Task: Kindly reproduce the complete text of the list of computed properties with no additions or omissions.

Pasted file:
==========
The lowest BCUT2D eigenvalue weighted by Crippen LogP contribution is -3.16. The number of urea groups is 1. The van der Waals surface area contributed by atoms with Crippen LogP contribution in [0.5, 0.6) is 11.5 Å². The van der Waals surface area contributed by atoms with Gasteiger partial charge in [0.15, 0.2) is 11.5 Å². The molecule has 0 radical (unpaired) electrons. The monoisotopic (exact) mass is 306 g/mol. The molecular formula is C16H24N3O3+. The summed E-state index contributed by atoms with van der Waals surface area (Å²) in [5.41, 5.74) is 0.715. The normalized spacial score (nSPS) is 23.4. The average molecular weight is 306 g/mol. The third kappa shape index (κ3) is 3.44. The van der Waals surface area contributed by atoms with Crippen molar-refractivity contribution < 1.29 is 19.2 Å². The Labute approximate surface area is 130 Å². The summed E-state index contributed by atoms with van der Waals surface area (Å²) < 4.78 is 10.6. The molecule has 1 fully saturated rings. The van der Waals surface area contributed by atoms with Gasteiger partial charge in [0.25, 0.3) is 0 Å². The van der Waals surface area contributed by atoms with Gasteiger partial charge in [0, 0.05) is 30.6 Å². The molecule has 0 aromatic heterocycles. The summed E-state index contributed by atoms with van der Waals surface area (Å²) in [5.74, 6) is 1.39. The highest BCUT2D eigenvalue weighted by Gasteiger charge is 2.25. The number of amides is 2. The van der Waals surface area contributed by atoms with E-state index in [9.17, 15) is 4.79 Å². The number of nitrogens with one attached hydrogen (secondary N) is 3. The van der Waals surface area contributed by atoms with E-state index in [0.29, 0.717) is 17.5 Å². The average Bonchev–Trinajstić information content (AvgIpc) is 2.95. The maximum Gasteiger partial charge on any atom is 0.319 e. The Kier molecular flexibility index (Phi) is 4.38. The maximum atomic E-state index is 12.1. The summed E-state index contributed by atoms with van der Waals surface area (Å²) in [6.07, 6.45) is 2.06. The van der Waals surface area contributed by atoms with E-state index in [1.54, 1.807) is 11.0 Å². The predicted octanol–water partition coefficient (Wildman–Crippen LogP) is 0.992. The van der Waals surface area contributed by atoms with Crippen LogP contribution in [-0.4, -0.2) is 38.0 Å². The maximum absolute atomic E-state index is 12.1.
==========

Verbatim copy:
The lowest BCUT2D eigenvalue weighted by Crippen LogP contribution is -3.16. The number of urea groups is 1. The van der Waals surface area contributed by atoms with Crippen LogP contribution in [0.5, 0.6) is 11.5 Å². The van der Waals surface area contributed by atoms with Gasteiger partial charge in [0.15, 0.2) is 11.5 Å². The molecule has 0 radical (unpaired) electrons. The monoisotopic (exact) mass is 306 g/mol. The molecular formula is C16H24N3O3+. The summed E-state index contributed by atoms with van der Waals surface area (Å²) in [5.41, 5.74) is 0.715. The normalized spacial score (nSPS) is 23.4. The average molecular weight is 306 g/mol. The third kappa shape index (κ3) is 3.44. The van der Waals surface area contributed by atoms with Crippen molar-refractivity contribution < 1.29 is 19.2 Å². The Labute approximate surface area is 130 Å². The summed E-state index contributed by atoms with van der Waals surface area (Å²) < 4.78 is 10.6. The molecule has 1 fully saturated rings. The van der Waals surface area contributed by atoms with Gasteiger partial charge in [0.25, 0.3) is 0 Å². The van der Waals surface area contributed by atoms with Gasteiger partial charge in [0, 0.05) is 30.6 Å². The molecule has 0 aromatic heterocycles. The summed E-state index contributed by atoms with van der Waals surface area (Å²) in [5.74, 6) is 1.39. The highest BCUT2D eigenvalue weighted by Gasteiger charge is 2.25. The number of amides is 2. The van der Waals surface area contributed by atoms with E-state index in [9.17, 15) is 4.79 Å². The number of nitrogens with one attached hydrogen (secondary N) is 3. The van der Waals surface area contributed by atoms with E-state index in [0.29, 0.717) is 17.5 Å². The average Bonchev–Trinajstić information content (AvgIpc) is 2.95. The maximum Gasteiger partial charge on any atom is 0.319 e. The Kier molecular flexibility index (Phi) is 4.38. The maximum atomic E-state index is 12.1. The summed E-state index contributed by atoms with van der Waals surface area (Å²) in [6.07, 6.45) is 2.06. The van der Waals surface area contributed by atoms with E-state index in [1.54, 1.807) is 11.0 Å². The predicted octanol–water partition coefficient (Wildman–Crippen LogP) is 0.992. The van der Waals surface area contributed by atoms with Crippen LogP contribution in [-0.4, -0.2) is 38.0 Å². The maximum absolute atomic E-state index is 12.1.